We supported senior leaders at Swansea Bay University Health Board to develop the relationships, skills and behaviours needed to lead and steward a complex local health system through major change.
When our programme began in January 2018, Swansea Bay – known then as Abertawe Bro Morgannwg University Health Board (ABMU) – was at a seminal point in its development. The Welsh Assembly Government had placed the health board under ‘targeted intervention’, following a critical report into failures of care at two of its hospitals. A major overhaul of structures and frontline services had begun to improve performance. A new team of executives and independent members were joining the board, after considerable turnover among senior leaders, to shape the future organisational culture collectively and to improve performance. This new leadership team was under considerable scrutiny and facing significant financial and operational challenges.
We worked with the new executive to establish them as a cohesive team; and we also worked with the wider senior leadership, building their capacity to work collectively on complex issues. This then allowed us to support the board to refresh its approach to quality, safety and governance.
Our two senior leadership consultants facilitating the programme – Deborah Homa and Matthew Rice began with relationship-building within the board.
‘With both the board and the executive team, we explored how they viewed their collective responsibilities, how they modelled the organisation’s values, how they worked together both in and out of the board room and how they wanted to be perceived and interact with the wider organisation,’ Deborah explains.
This latter point was especially important – ‘there was a thirst to get behind the numbers and understand what it was really like on the front line’, so we worked with the board to reconnect with patients and staff. To get discussions going, we brought in expert speakers on quality, governance and risk. We compared their experience of being placed under targeted intervention with the experience of NHS organisations in England placed in special measures, and we explored the board’s role in stewarding quality and safety.
This was fruitful but we suggested going further to deepen board members’ understanding of experiences across the organisation. We arranged for patients to come and talk to board members individually and for the board members to shadow different staff including community nurses, maintenance engineers, porters and cleaners, and then share their learning together as a group.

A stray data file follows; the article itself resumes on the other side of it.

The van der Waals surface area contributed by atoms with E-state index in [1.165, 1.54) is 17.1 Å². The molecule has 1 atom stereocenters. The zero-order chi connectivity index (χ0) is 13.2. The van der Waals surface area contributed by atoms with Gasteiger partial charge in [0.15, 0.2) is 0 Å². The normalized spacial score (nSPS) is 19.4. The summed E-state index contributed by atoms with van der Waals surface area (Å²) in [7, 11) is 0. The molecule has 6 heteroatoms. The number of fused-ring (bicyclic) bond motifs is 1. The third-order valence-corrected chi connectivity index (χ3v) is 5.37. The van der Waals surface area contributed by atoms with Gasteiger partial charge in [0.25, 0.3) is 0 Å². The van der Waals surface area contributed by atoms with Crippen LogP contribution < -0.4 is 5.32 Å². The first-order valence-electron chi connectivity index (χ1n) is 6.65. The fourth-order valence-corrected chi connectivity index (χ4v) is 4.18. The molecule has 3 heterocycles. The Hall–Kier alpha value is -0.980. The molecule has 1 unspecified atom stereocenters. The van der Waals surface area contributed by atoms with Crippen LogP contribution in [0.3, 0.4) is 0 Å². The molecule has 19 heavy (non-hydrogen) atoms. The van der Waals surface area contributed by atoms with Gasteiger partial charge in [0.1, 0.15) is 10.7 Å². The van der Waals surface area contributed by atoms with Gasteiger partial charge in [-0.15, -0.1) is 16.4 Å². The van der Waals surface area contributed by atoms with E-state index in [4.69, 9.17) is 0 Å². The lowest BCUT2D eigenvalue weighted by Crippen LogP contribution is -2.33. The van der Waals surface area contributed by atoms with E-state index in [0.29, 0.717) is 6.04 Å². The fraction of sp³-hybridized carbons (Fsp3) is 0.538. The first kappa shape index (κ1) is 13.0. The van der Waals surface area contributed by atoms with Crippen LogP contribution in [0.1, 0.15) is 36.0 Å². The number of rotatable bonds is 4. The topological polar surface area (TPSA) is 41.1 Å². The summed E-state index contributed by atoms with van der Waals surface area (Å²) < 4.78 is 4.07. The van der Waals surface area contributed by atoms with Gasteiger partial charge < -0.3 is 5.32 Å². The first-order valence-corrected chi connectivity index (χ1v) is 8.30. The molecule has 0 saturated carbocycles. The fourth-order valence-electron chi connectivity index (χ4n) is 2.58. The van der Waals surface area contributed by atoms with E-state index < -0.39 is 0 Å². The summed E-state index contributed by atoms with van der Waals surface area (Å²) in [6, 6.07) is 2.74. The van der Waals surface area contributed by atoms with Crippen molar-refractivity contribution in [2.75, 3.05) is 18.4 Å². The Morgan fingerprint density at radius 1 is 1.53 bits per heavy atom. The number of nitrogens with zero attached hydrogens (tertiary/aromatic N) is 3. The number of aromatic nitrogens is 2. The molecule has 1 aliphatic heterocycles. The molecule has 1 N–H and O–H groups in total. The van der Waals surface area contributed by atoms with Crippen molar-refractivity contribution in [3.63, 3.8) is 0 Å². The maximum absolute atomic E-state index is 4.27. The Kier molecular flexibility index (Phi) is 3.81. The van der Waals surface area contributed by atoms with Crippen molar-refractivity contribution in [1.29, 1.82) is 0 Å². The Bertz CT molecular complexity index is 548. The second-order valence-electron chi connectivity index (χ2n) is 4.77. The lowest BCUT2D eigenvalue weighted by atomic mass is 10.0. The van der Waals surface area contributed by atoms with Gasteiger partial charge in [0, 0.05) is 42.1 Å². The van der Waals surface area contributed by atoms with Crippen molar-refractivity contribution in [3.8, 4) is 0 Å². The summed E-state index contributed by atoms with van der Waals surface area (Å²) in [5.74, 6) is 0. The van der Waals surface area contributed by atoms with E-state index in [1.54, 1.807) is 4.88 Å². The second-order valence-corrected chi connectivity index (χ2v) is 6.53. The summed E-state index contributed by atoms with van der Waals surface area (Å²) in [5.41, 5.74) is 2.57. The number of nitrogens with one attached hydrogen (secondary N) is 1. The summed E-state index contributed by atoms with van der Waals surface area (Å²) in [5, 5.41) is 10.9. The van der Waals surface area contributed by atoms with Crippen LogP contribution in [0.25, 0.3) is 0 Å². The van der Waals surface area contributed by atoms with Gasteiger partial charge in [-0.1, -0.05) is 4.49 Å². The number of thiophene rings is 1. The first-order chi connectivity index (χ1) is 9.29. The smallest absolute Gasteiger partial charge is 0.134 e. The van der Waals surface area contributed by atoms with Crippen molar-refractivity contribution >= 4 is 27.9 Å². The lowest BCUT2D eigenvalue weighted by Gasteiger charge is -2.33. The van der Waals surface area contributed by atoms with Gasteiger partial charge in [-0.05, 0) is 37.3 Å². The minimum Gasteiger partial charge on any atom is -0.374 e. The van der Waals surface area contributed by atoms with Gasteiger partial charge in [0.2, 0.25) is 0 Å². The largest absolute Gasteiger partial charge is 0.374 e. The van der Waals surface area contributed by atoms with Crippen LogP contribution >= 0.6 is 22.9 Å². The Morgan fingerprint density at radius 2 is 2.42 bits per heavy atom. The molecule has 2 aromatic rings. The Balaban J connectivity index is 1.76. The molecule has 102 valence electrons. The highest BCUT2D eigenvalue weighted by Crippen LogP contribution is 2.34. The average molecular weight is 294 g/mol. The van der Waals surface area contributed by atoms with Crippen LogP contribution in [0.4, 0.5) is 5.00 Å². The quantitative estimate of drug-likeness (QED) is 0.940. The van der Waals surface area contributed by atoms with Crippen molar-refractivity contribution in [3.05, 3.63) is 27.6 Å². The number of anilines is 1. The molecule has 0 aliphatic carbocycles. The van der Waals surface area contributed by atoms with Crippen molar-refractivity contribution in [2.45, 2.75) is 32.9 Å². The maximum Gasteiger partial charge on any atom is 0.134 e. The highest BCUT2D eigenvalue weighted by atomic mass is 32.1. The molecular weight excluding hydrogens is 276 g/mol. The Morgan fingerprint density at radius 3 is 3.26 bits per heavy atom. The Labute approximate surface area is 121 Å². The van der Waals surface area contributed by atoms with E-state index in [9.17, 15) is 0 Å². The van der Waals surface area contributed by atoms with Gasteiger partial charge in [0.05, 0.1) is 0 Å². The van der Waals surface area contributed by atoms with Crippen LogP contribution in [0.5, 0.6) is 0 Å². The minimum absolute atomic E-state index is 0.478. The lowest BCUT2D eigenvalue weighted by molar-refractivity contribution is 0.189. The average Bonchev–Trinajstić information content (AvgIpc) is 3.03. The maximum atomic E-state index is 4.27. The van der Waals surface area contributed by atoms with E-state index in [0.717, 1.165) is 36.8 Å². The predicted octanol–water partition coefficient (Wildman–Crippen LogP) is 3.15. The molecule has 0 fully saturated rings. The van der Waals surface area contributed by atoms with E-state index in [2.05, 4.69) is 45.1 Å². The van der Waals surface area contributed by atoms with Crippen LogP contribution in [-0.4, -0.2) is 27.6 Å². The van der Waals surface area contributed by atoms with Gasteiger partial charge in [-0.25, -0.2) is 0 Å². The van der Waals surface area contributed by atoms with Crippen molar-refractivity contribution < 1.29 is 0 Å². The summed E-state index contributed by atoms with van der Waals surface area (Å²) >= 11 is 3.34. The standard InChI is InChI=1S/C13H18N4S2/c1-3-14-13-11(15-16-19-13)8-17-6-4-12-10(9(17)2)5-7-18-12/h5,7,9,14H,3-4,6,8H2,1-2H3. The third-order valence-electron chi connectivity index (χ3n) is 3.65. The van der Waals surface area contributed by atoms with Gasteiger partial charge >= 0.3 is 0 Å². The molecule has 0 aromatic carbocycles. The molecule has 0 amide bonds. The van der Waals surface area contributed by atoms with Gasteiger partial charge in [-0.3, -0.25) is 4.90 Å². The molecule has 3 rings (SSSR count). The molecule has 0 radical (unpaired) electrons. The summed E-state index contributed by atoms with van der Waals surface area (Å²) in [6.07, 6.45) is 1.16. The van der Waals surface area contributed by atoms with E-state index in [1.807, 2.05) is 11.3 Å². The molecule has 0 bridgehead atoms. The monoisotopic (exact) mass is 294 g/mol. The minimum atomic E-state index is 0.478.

‘Having listened to patients and then spent the day with staff, the connection between staff experience and patient experience became real for them – how they’re so intertwined – and this connected to what they are actively stewards of,’ Deborah says.
Pamela Wenger, Director of Corporate Governance, was among the newly recruited members of the executive. She feels the programme has made a tangible difference to her own working, to how the executive team functions and to its rapport with the board. As a result of better understanding her and her colleagues’ preferences, she says, ‘we are working more effectively together as a strong team leading the organisation’.
Pamela’s impressions were echoed in feedback we received from the wider leadership team with whom we also worked – which included around 40 of the organisation’s top nursing, medical and general managers. They perceived a change in culture at the top, with more clarity of direction and cohesion within the executive team.
‘We’ve grown to connect with their purpose, we’ve seen them start as one organisation (ABMU) and finish as another – quite literally – as Swansea Bay’ says Matthew. ‘We’ve been proud and privileged to travel this journey with them.’